INDICATOR 1: IMPROVEMENT OF FOREST GOVERNANCE THROUGH THE STRENGTHENING OF INSTITUTIONS AND POLICIES
• Many countries have made some progress in strengthening their institutions and policies in the forest sector (Hoare 2015).
• The governance frameworks across five timber producing countries (Brazil, Cameroon, Ghana, Indonesia and Malaysia), measured in policy scores by Chatham House, have, on average, made overall progress between 2008 and 2013, though levels of improvement vary substantially between countries.
• The strength of demand-side policy frameworks governing the timber trade across seven consumer and processor countries (China, France, Japan, the Netherlands, UK, US, Vietnam) increased.
INDICATOR 2: EXTENSION AND STRENGTHENING THE RULE OF LAW, AS INDICATED BY ILLEGAL LOGGING AS A PERCENTAGE OF TOTAL LOGGING, THE QUANTITY OF IMPORTS OF TIMBER WITH HIGH RISKS OF ILLEGALITY, AND THE NUMBER OF KILLINGS RELATED TO LAND DISPUTES
• According to Chatham House, the level of imports of wood-based products at high risk of illegality has remained relatively constant after experiencing a decrease in years prior to 2008 (Hoare 2015). For Chatham House this mirrors the slow pace of governance reforms, the growth of informal small-scale production in many tropical countries and the substantial increase in forest conversion, much of which is illegal.• Overall, the proportion of (likely) illegal imports remained relatively stable between 2000 and 2013. However, trends are not encouraging. There is more notable change in absolute numbers, with levels of (likely) illegal imports up to 60 million m3 in 2013 from 46 million m3 in 2000. The large majority of this increase is accounted for by illegal imports into China and to a lesservextent, India and Vietnam, while (likely) illegal imports into a number of developed countries such as the USA and Japan decreased.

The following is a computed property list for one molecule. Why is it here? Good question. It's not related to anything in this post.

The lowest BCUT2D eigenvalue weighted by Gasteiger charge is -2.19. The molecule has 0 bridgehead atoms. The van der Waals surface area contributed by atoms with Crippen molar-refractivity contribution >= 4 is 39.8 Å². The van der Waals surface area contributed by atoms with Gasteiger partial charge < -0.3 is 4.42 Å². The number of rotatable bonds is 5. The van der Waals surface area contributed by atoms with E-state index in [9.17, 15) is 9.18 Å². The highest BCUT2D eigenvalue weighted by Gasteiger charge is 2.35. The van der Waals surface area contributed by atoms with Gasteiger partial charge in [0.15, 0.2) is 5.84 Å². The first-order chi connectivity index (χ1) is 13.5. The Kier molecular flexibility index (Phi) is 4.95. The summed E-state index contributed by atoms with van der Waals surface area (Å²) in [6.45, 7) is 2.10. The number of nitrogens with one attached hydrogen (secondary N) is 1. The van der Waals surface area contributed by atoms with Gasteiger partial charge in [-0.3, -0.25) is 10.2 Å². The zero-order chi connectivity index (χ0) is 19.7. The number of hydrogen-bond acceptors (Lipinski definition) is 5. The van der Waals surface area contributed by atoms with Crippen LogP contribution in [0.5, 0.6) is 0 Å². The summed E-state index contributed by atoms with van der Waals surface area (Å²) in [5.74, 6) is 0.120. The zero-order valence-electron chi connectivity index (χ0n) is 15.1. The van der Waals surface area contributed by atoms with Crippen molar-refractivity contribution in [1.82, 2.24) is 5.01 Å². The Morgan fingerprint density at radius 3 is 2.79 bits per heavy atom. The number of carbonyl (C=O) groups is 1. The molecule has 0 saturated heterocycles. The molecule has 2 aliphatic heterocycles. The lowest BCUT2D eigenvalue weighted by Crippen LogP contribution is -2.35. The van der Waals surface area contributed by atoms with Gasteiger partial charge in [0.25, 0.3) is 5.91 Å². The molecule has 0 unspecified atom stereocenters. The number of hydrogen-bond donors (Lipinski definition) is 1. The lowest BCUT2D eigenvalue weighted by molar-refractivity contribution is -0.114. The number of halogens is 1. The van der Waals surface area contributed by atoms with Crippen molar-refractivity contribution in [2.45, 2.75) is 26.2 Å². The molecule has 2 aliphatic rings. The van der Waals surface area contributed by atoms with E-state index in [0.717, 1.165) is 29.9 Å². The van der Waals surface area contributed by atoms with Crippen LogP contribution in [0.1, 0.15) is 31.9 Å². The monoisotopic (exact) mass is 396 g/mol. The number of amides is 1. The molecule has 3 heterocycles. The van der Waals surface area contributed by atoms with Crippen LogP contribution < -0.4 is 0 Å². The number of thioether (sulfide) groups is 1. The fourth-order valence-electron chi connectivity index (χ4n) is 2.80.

• From 2010 to 2014 a total of 523 persons were recorded as murdered in cases with a clear and documented link to a forest or land issue. Though the numbers vary significantly from year to year, making it difficult to establish a clear upward or downward trend, indicative data shows an overall upward trend and, at the very least, little sign that the problem is being successfully addressed.
• The majority of killings documented were linked to disputes over who holds rights to land or forest and indicative evidence shows that many arise out of indigenous peoples and other local communities seeking to assert or protect their rights.
INDICATOR 3: LAND AND FOREST RIGHTS OF INDIGENOUS PEOPLE AND LOCAL COMMUNITIES
• The share of the proportion of total forests over which indigenous people and local communities (IPLCs) have recognized rights increased 38% over the period 2002-2013. The vast majority of forest lands with rights recognized for IPLCs are in low and middle income countries, where such rights exist over 30.1% of forest land. While this share has increased from 21.2% in 2002, the rate of recognition has slowed dramatically since 2008, with 2008-2013 seeing recognition of less than half the area recognized in 2002-2008.